SERVICE EMPLOYEES INTERNAT. UNION, LOCAL 1021 v. COUNTY OF SAN JOAQUIN No. C066861.

202 Cal.App.4th 449 (2011)

SERVICE EMPLOYEES INTERNATIONAL UNION, LOCAL 1021, Plaintiff and Appellant, v. COUNTY OF SAN JOAQUIN, Defendant and Respondent.

Court of Appeals of California, Third District.
Filed December 28, 2011.
Weinberg, Roger & Rosenfeld, Vincent A. Harrington, Jr., Roberta D. Perkins and Kerianne R. Steele for Plaintiff and Appellant.
Matthew P. Dacey, Deputy County Counsel, for Defendant and Respondent.

OPINION

HOCH, J.

Service Employees International Union, Local 1021 (SEIU), appeals from the trial court's denial of its petition to compel respondent San Joaquin County (County) to arbitrate whether the County wrongfully terminated the employment of Robert Riedinger. The County refused to participate in arbitration after learning that Riedinger applied for and began receiving retirement benefits while the parties were selecting an arbitrator. The trial court denied SEIU's petition on grounds that the memorandum of understanding (MOU) between the County and SEIU did not contain an agreement between the County and its former employees to arbitrate disciplinary actions and Riedinger's retirement deprived the arbitrator of jurisdiction.

SEIU contends the County agreed to arbitrate disciplinary actions in an MOU between the parties. SEIU further argues that Riedinger's acceptance of retirement benefits did not divest the arbitrator of power to hear the matter.

We conclude that the County and SEIU agreed in the MOU to arbitrate disciplinary actions for employees who elect arbitration instead of a hearing with the civil service commission. Rather than having "jurisdiction" over a claim as do courts or administrative tribunals, an arbitrator has a contractually granted power to decide a matter consistent with the parties' agreement. Here, Riedinger's application for retirement benefits did not constitute a waiver of his right to arbitrate and did not deprive the arbitrator of power to decide the disciplinary action (employment termination). Accordingly, we reverse the trial court's order denying the petition to compel arbitration.

FACTUAL AND PROCEDURAL HISTORY

MOU Between the County and SEIU

In an MOU dated December 12, 2006, the County and SEIU agreed to various terms and conditions regarding the employment of members of the Trades, Labor, and Institutional Bargaining Unit. The MOU addresses disciplinary actions against SEIU employees as follows:

"19.1. Applicability [¶] . . . [¶] To initiate disciplinary action against a permanent, Civil Service employee, the appointing authority must follow the provisions of Civil Service Rule 18. The appointing authority must submit to the employee a written notice of intent to take disciplinary action and file a copy with the Human Resources Division. The notice must state specifically the reason(s) for the action and explain the employee's `Skelly'1 rights of appeal.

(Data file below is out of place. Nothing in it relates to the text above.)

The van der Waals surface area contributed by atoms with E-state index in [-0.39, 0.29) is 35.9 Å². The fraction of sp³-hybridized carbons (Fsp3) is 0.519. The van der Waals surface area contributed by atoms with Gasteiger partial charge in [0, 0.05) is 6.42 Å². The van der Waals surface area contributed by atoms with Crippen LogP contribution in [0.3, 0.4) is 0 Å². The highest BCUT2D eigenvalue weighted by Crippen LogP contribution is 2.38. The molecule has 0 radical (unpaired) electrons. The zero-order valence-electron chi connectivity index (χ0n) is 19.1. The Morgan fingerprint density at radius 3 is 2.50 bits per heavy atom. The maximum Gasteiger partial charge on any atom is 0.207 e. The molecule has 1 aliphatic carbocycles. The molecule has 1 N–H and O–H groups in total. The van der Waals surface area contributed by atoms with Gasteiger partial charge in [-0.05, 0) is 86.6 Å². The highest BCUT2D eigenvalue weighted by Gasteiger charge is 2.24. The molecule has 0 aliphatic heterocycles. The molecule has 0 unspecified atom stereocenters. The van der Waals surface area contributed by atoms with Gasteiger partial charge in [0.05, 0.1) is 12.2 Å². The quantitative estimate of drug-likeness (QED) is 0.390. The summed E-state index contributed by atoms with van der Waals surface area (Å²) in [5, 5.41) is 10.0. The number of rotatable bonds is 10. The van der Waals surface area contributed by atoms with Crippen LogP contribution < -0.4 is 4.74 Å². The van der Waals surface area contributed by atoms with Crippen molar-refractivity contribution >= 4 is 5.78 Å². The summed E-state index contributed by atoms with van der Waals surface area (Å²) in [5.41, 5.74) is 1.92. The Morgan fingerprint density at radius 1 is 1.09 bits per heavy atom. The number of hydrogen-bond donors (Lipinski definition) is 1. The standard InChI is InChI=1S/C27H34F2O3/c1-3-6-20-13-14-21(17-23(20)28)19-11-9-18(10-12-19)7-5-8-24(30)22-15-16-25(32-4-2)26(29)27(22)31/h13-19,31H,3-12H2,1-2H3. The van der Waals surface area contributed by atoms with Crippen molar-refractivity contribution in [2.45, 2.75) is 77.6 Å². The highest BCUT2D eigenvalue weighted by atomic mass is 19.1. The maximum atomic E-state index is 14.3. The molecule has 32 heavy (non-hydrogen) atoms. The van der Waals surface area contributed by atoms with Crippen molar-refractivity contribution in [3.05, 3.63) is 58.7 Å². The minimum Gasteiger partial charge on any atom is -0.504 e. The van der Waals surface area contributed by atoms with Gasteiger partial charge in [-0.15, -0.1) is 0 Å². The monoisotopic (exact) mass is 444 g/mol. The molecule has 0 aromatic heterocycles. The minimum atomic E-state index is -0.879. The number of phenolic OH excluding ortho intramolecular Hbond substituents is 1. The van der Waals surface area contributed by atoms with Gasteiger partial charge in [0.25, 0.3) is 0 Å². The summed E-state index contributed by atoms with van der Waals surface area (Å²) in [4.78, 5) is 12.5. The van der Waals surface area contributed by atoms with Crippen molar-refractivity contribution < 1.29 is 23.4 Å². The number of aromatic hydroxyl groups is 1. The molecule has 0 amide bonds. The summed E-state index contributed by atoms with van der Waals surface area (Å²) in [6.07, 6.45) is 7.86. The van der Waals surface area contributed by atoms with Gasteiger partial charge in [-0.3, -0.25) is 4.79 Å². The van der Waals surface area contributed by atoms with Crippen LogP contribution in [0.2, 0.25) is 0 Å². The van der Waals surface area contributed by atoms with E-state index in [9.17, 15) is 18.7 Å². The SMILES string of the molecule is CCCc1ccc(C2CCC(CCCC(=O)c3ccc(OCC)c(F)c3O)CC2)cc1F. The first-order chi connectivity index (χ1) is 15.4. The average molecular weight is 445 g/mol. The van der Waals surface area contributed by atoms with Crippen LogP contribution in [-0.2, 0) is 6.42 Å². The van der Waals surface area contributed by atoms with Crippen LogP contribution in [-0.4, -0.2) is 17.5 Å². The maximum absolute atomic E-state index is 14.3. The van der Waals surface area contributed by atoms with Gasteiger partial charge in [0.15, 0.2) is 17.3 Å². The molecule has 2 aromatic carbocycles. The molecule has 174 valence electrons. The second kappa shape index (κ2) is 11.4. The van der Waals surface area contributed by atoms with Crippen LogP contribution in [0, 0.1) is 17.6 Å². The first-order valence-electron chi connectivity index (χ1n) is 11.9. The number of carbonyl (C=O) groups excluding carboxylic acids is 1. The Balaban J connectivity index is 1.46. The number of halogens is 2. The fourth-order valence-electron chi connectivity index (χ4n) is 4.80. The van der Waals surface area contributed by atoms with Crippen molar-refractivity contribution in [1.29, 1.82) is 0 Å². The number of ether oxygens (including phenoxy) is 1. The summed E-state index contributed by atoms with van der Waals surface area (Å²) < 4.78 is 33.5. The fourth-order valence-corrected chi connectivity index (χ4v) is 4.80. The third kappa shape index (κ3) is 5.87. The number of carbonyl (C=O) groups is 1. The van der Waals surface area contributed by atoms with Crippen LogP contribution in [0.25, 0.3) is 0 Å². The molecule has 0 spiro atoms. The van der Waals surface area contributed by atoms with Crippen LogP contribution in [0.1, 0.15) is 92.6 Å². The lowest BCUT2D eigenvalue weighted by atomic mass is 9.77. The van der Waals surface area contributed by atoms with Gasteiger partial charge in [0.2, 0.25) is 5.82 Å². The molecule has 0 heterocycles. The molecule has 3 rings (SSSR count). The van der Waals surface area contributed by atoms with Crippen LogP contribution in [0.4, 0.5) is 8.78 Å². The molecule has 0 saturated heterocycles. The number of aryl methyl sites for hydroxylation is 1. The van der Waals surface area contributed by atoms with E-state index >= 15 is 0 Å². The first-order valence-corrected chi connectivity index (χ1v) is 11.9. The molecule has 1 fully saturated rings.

"19.2. Request for Hearing [¶] The employee may appeal the proposed action and request a hearing by responding in writing to the appointing authority within seven (7) calendar days of receipt of the notice. Upon receipt of a timely response, the appointing authority shall schedule and conduct a `Skelly' hearing as soon as possible. [¶] . . . [¶]

"19.7. Appeal of Order of Disciplinary Action [¶] The employee, within seven (7) calendar days after the order is furnished to the employee, may appeal the order in writing to the Director of Human Resources. The employee, in making the appeal, shall designate in writing whether the matter will be heard by the Civil Service Commission or whether the matter will be submitted to binding arbitration. In accordance with the provisions of Civil Service Rule 18, selection of one appeal method shall exclude the possibility of appeal through the alternate procedure on the same issue. [¶] Appeal and arbitration hearings shall be conducted in accordance with Civil Service Rule 18."2 (Italics added.)

The concluding paragraph of the MOU states: "20. SUPERSESSION AND MODIFICATION CLAUSE [¶] Except as may hereinafter be agreed to in writing, and except for the San Joaquin County Employer-Employee Relations Policy, this [MOU] contains the sole and entire agreement between the parties. It supersedes any and all other previous [MOU's] between the parties and incorporates by reference all such previous memoranda between the designated representatives of members of this representation unit and the County and also supersedes and incorporates by reference any and all Resolutions and Board orders adopted by the San Joaquin County Board of Supervisors which were adopted to implement any [MOU] between the designated representatives of members of this representation unit and the County . . . . No waiver or modification of this agreement or any covenant, condition or limitation herein contained shall be valid unless in writing and duly executed by the parties hereto; no officer, employee or agent of the County has any authority to waive or modify this agreement or any covenant, condition or limitation herein contained without the express prior approval of the San Joaquin County Board of Supervisors or its designee."